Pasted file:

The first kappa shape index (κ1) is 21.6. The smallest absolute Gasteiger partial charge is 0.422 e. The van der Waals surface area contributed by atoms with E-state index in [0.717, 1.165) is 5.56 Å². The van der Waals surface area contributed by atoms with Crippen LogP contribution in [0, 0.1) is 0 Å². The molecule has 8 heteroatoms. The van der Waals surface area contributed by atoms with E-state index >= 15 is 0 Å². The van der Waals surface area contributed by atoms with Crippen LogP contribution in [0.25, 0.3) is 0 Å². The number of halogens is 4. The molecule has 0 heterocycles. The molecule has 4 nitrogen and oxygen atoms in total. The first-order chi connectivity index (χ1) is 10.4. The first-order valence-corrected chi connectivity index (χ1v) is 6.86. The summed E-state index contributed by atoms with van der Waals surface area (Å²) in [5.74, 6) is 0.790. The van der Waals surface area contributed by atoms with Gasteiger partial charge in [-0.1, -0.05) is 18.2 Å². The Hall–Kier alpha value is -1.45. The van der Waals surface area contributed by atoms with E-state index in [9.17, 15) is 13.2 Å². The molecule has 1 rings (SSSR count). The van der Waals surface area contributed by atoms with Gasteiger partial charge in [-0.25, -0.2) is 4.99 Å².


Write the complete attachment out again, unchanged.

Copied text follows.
The first kappa shape index (κ1) is 21.6. The smallest absolute Gasteiger partial charge is 0.422 e. The van der Waals surface area contributed by atoms with E-state index in [0.717, 1.165) is 5.56 Å². The van der Waals surface area contributed by atoms with Crippen LogP contribution in [0, 0.1) is 0 Å². The molecule has 8 heteroatoms. The van der Waals surface area contributed by atoms with E-state index >= 15 is 0 Å². The van der Waals surface area contributed by atoms with Crippen LogP contribution in [0.25, 0.3) is 0 Å². The number of halogens is 4. The molecule has 0 heterocycles. The molecule has 4 nitrogen and oxygen atoms in total. The first-order chi connectivity index (χ1) is 10.4. The first-order valence-corrected chi connectivity index (χ1v) is 6.86. The summed E-state index contributed by atoms with van der Waals surface area (Å²) in [5.74, 6) is 0.790. The van der Waals surface area contributed by atoms with Gasteiger partial charge in [-0.1, -0.05) is 18.2 Å². The Hall–Kier alpha value is -1.45. The van der Waals surface area contributed by atoms with E-state index in [9.17, 15) is 13.2 Å². The molecule has 1 rings (SSSR count). The van der Waals surface area contributed by atoms with Gasteiger partial charge in [-0.25, -0.2) is 4.99 Å².